PLOT: Screenwriter Herman J. MANKiewicz (Gary Oldman) is hired by a twenty-four Orson Welles (Tom Burke) to write the script for what would go on to become one of the greatest films ever made, CITIZEN KANE. But, to Mankiewicz, the script is more than just the last-ditch effort to revive his career his inner circle thinks it is. Rather it’s a way for him to exorcise some personal demons relating to his friendship with publishing magnate William Randolph Hearst (Charles Dance) and Marion Davies (Amanda Seyfried).
REVIEW: CITIZEN KANE is a movie every true lover of film has to contend with. While it’s reputation as the greatest American film of all time precedes it, and indeed makes it a daunting project for more casual cinema-goers to delve into, the fact is director-producer-star Orson Welles wasn’t necessarily trying to make art with it. He simply wanted to make a film that would entertain and perhaps push the medium in some way. He was – after all – the consummate showman and no one ever suffered more from Kane’s reputation as the greatest film ever made than he – as everything he’d ever do afterward would be scrutinized and inevitably critics would say, “it’s no Citizen Kane”, but then again what was?
In the eighty years since it’s come out, there has been debate in some scholarly circles about who was the true author of CITIZEN KANE. Pauline Kael notoriously put forth the theory that screenwriter Herman J. Mankiewicz was the true auteur, while Wells, at other times, said he was the sole writer. Whatever the case, the two shared screen credit, and sure enough at the time the only Academy Award the film took home was for the screenplay.
David Fincher, working from a script by his late father Jack Fincher, seems to adhere to the notion that CITIZEN KANE was a deeply personal script by Mankiewicz, although the film doesn’t posit to take anything away from Wells himself (played here by Tom Burke – who sounds so much like Welles I wonder if Fincher played with the audio). After all, he also starred in, produced, and directed the film. But, as far as MANK goes, Fincher makes it clear Mankiewicz, as played by Gary Oldman, wrote the screenplay as a way of exorcising some demons. The film is more about his relationship with William Randolph Hearst and Marion Davies, the two figures he based Kane on than anything else. The result is a dazzling work that probably could have only ever been made by Netflix, with them allowing Fincher a lavish budget to tell a Hollywood tale that makes no allowances for anyone not familiar with the period. Even some of his long-time fans may need to do a little research before putting this in the queue.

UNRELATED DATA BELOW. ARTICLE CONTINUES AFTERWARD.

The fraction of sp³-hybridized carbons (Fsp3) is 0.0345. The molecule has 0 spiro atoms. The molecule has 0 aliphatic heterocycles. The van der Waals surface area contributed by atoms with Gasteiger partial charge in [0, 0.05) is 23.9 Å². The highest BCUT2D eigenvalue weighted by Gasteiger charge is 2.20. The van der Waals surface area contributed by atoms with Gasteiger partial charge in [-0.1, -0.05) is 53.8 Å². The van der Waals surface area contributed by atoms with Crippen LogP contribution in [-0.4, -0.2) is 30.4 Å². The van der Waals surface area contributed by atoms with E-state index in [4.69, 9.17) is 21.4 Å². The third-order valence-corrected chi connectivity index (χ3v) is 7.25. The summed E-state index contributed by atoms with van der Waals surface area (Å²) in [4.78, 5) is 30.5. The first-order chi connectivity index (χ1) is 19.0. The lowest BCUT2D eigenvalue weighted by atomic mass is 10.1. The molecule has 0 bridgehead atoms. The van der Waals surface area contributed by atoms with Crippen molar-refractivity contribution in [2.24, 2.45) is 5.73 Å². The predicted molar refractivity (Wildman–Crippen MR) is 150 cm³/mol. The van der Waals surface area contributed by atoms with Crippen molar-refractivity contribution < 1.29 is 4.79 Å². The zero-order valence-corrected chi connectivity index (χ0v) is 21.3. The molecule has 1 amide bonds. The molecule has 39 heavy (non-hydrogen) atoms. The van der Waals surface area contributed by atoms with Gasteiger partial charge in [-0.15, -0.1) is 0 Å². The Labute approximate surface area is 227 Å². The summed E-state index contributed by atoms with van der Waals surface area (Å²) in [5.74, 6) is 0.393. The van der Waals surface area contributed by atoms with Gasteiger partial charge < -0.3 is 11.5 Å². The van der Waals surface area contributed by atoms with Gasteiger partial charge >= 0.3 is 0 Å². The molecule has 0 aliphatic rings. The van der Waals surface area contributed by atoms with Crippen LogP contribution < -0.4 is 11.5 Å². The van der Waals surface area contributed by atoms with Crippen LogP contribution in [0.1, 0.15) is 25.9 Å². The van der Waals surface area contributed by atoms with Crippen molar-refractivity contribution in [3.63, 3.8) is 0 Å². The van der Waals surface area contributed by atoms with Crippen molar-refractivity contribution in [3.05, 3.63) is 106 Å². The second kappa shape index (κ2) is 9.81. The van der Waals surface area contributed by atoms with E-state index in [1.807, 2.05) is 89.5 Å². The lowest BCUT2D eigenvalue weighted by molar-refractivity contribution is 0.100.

The film uses a flashback structure to juxtapose a laid-up Mankiewicz in 1940 writing the screenplay with a secretary, played by Lily Collins, helping him while Welles crony John Houseman worries the script will never get written. But, the real meat and potatoes of the film come through the lengthy flashbacks, depicting Herman’s fabulously successful career as perhaps the greatest studio script doctor of all time, and a pseudo court jester for Hearst, played by a terrific Charles Dance. He becomes enamored with Hearts’ long time mistress, Marion Davies, played by Amanda Seyfriend, in a potentially Oscar-worthy part (the resemblance between her and Davies is uncanny). For those not in the know, Davies was a movie-star, with many noting her exceptional comic gifts, which were sidelined when Hearst decided to remake her as an “important” actress in dramatic roles, which torpedoed her career.
Oldman plays Mank as a Bon Vivante, happy to drink and gamble his way to oblivion, as long as he’s having fun while being enabled by his loving wife, who everyone dubs “Poor Sarah”, and is played by POSSESOR’s Tuppence Middleton. What puts him into conflict with Hearst is the Gubernatorial campaign of Socialist Upton Sinclair. He’s running on an “End Poverty in California” campaign that would surely spell doom for the money-men, particularly Mank’s patrons, Hearst and MGM studio head Louis B. Mayer, played by a terrific Arliss Howard. He sees first hand how these two use film to slant the election in favor of their candidate, and worse – he enables them – leading to self-loathing and his eventual try at redemption with Kane. Of course, there’s much more to it than that, but Oldman contributes one of his finest performances ever, and if the Oscars are happening this year, he has to be at the top of everyone’s list as a best actor contender. Fincher’s style is a knockout, filming everything as if it were a movie made in 1940, complete with cigarette burns from reel changes and an evocative mono soundtrack that gives everything a faint echo. You’ll feel like you’re sitting in a movie theater, with only his decision to shoot in his usual 2:35:1 scope ratio a contemporary give away. Well, that and some rampant F-bombs.
Again, MANK is designed for movie aficionados, and if you’re no interested in at least watching CITIZEN KANE before watching this, you might as well not bother – it’s not for you. But, if you’re game you’ll be rewarded with a priceless glimpse into the history of the movies and the way they really can shape the world we live in – for better or worse.
As a side note, if you see MANK and you find yourself intrigued by the story, buy the CITIZEN KANE Blu-ray set. It has a priceless documentary, “The Battle for Citizen Kane”, that fills in a lot of the gaps as far as the story goes, as well as a star-studded HBO movie called RKO 281 that tells the same story from Welles perspective, with Liev Schreiber as Wells and John Malkovich as Mank. It’s not a patch on Fincher’s film but it’s intriguing on its own merits.